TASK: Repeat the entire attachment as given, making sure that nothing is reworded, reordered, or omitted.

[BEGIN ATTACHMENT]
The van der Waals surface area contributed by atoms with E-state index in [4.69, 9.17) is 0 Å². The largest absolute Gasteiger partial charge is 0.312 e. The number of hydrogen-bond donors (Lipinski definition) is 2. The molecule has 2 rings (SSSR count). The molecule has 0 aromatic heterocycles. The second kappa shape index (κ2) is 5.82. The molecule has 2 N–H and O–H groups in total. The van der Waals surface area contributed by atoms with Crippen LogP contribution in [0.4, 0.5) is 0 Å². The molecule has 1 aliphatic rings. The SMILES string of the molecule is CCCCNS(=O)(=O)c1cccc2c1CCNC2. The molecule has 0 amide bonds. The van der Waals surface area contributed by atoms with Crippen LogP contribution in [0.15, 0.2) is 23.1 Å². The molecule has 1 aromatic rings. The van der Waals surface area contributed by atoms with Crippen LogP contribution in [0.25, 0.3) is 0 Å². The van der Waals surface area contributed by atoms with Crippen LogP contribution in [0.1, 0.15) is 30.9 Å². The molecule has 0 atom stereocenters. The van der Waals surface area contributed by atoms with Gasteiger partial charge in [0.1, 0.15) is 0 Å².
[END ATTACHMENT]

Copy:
The van der Waals surface area contributed by atoms with E-state index in [4.69, 9.17) is 0 Å². The largest absolute Gasteiger partial charge is 0.312 e. The number of hydrogen-bond donors (Lipinski definition) is 2. The molecule has 2 rings (SSSR count). The molecule has 0 aromatic heterocycles. The second kappa shape index (κ2) is 5.82. The molecule has 2 N–H and O–H groups in total. The van der Waals surface area contributed by atoms with Crippen LogP contribution in [0.4, 0.5) is 0 Å². The molecule has 1 aliphatic rings. The SMILES string of the molecule is CCCCNS(=O)(=O)c1cccc2c1CCNC2. The molecule has 0 amide bonds. The van der Waals surface area contributed by atoms with Crippen LogP contribution in [0.15, 0.2) is 23.1 Å². The molecule has 1 aromatic rings. The van der Waals surface area contributed by atoms with Crippen LogP contribution in [0.25, 0.3) is 0 Å². The van der Waals surface area contributed by atoms with Crippen LogP contribution in [0.1, 0.15) is 30.9 Å². The molecule has 0 atom stereocenters. The van der Waals surface area contributed by atoms with Gasteiger partial charge in [0.1, 0.15) is 0 Å².